Millard J. Erickson
Author: Erickson is Professor of Theology at Baylor University’s Truett Seminary and former president (2002) of the Evangelical Theological Society.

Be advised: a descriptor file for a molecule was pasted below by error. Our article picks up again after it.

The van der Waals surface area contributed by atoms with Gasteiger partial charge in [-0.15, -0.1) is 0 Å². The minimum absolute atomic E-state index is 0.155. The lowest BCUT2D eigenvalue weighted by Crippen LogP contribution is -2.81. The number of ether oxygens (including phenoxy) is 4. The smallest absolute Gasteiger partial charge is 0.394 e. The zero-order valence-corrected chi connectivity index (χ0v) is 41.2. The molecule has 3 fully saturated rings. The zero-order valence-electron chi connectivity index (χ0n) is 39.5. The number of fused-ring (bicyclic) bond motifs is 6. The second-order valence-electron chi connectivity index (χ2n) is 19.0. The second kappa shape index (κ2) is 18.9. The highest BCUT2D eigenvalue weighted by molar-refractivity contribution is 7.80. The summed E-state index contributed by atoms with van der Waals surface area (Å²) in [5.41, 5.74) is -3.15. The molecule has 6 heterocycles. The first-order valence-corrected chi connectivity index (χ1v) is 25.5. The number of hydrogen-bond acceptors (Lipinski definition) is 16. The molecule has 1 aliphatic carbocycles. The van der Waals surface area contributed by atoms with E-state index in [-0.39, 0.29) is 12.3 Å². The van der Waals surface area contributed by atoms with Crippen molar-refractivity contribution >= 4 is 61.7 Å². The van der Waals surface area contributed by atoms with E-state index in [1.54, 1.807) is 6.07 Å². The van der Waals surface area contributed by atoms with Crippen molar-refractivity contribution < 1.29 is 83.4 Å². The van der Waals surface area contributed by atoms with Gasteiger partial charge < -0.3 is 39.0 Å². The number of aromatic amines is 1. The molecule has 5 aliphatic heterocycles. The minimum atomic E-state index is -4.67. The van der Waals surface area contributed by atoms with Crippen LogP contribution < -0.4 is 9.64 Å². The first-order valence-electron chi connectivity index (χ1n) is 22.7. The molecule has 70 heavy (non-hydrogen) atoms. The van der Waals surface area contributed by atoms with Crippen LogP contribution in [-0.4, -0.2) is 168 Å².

Comments: Postmodernism has become a household word, yet I suspect few Evangelical Christians could give an exact definition of it. Erickson provides us with an introduction to and an Evangelical critique of Postmodernity. He begins by giving anecdotal evidence of its presence everywhere in our culture. He seems especially fond of recounting Seinfeld episodes. He then describes it at the university level, introducing us to the ideas of Derrida, Foucault, and Rorty, three significant Postmodern thinkers. From there he discusses the compatibility of Postmodernism with Christianity. The book is not meant to be a technical treatment, something the author provides in another work (Truth or Consequences: The Promise and Perils of Postmodernism, 2001). Although he offers some helpful insights and critiques, he takes more of a mediating attitude and less of a polemic posture in regard to this dangerous movement. This especially comes through in the last chapter of the book. In my mind, this book typifies to some degree, what is so often wrong with Evangelical scholarship. In an effort to avoid appearing narrow, close-minded, fundamental, and radical, he bends over backwards to point out “helpful” insights of the movement and ways in which we can incorporate its positive elements. The result is that instead of a strong, clear warning, we get a rather muted ‘be careful.’